When building a CV and compiling examples to impress others at interview, we are taught to look for evidence of our leadership skills. Were we ever captain of a sports’ team, did we supervise others as part of our Saturday job, do we practice speeches in the college debating society?
As a young person, it can be a very real challenge to demonstrate evidence of leadership. There will always be ‘natural leaders’ who, by definition, are picked as team captains and popular in school. And there will always be those who never want to lead and who are not interested in the responsibilities.
Yet, for the majority of us, leadership is part of life and of work to come – at no matter what level. It is therefore so important to try to spot any opportunities to step forward and learn through practice.
To find out more, and to help you devise a strategy to learn and develop your leadership skills, we turned to Julie Nottage, former Sales Director at P&G and now CEO at Aquamarine Consultancy in Bristol. Julie is an expert trainer with a real passion for people and business, specialising in management consultancy. Here’s what she told us about leadership and how you can show it …
How can we define leadership?
Throughout our lives we hear people say things like “You need to show leadership” and “Make sure you lead a team or a project to show your leadership skills”, but how many of us can actually describe what leadership is?
This is what people have been known to say leadership is:
- “It’s being able to tell people what to do and they just do it”
- “It’s about shouting at people and telling them what to you”
- “It’s a style thing: I could not be a leader I don’t shout or thump the table”
- “You need the status to be a leader: it’s a position you are given e.g. Head teacher!”
If you look up the word ‘leadership’, you will get thousands of definitions. If you type ‘leadership’ in the search bar for any online bookstore, you’d find thousands of books on offer, but how would you know which one to buy? And if you were asked to write a definition of leadership in a single sentence, most of us would struggle.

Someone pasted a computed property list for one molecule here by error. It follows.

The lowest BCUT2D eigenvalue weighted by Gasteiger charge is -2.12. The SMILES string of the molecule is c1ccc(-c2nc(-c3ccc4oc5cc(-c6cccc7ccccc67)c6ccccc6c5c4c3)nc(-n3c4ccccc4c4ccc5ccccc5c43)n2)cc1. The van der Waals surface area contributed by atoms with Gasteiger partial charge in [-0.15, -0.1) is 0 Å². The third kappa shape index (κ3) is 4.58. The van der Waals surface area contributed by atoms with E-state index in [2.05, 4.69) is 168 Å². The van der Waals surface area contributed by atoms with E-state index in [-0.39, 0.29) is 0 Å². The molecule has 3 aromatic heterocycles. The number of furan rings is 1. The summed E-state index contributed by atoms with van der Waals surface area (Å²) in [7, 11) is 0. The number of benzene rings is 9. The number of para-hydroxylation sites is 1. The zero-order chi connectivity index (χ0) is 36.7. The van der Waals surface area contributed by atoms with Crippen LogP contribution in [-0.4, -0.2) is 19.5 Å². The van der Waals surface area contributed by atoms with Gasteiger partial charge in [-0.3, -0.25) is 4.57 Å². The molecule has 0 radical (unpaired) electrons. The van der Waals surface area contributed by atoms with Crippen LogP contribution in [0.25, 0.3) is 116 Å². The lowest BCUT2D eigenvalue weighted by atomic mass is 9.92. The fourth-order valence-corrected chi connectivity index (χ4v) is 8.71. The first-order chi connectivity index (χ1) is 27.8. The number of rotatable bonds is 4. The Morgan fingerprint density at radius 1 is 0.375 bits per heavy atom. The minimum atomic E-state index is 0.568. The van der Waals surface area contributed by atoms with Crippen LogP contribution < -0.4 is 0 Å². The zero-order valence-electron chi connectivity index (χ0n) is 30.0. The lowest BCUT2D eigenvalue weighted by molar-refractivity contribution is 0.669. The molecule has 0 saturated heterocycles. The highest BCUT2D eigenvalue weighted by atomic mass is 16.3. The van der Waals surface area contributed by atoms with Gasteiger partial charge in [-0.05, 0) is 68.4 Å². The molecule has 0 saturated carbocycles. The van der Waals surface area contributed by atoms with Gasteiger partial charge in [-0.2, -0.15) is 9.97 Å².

The five steps to leadership
Let me try and demystify, and guide you through, what leadership is and how you can show it. I’ve simplified it into five steps …
Step 1. Have a vision – a goal or picture of what you want to achieve.
Step 2. Get others involved – get others to want to help you achieve the vision you have.
Step 3. Get people excited – energise those others to achieve the goal you have – motivate them.
Step 4. Make sure people are able – enable them either through training or by you removing barriers.
Step 5. Get it done! – execute the plan you had right at the beginning – with excellence!
An example of how to lead an idea
Based on these 5 steps, let’s imagine you want to get your friends to go on a holiday with you.
Step 1 – you show them the idea you have perhaps with a website of where you want to go, where you will stay and what you will do there. You show them the end goal – the vision.
Step 2 – get your friends together and make sure they are all keen on the idea and signed up to follow your vision.
Step 3 – get them excited with regular updates on social media including images of where you are going.
Step 4 – set up a budget plan that enables everyone to save to go, and know what the plan is.
Step 5 – book the holiday and go and have a GREAT time!
You have shown great leadership resulting in a plan that is brilliantly executed!
Don’t leave out any step – especially getting others ‘bought into’ your idea – or you will fail!
If you follow this model in everything you do – be it a school project, a team sport, a Duke of Edinburgh expedition or getting your parents to allow you to do something – you will show leadership and succeed!
And finally …
To me this can be summed up in the following quote by Dwight D. Eisenhower, 34th President of the United States: “Leadership is the art of getting someone else to do something you want done because he wants to do it.”
Thank you, Julie. You can reach Julie at Aquamarine Consultancy in Bristol on [email protected]
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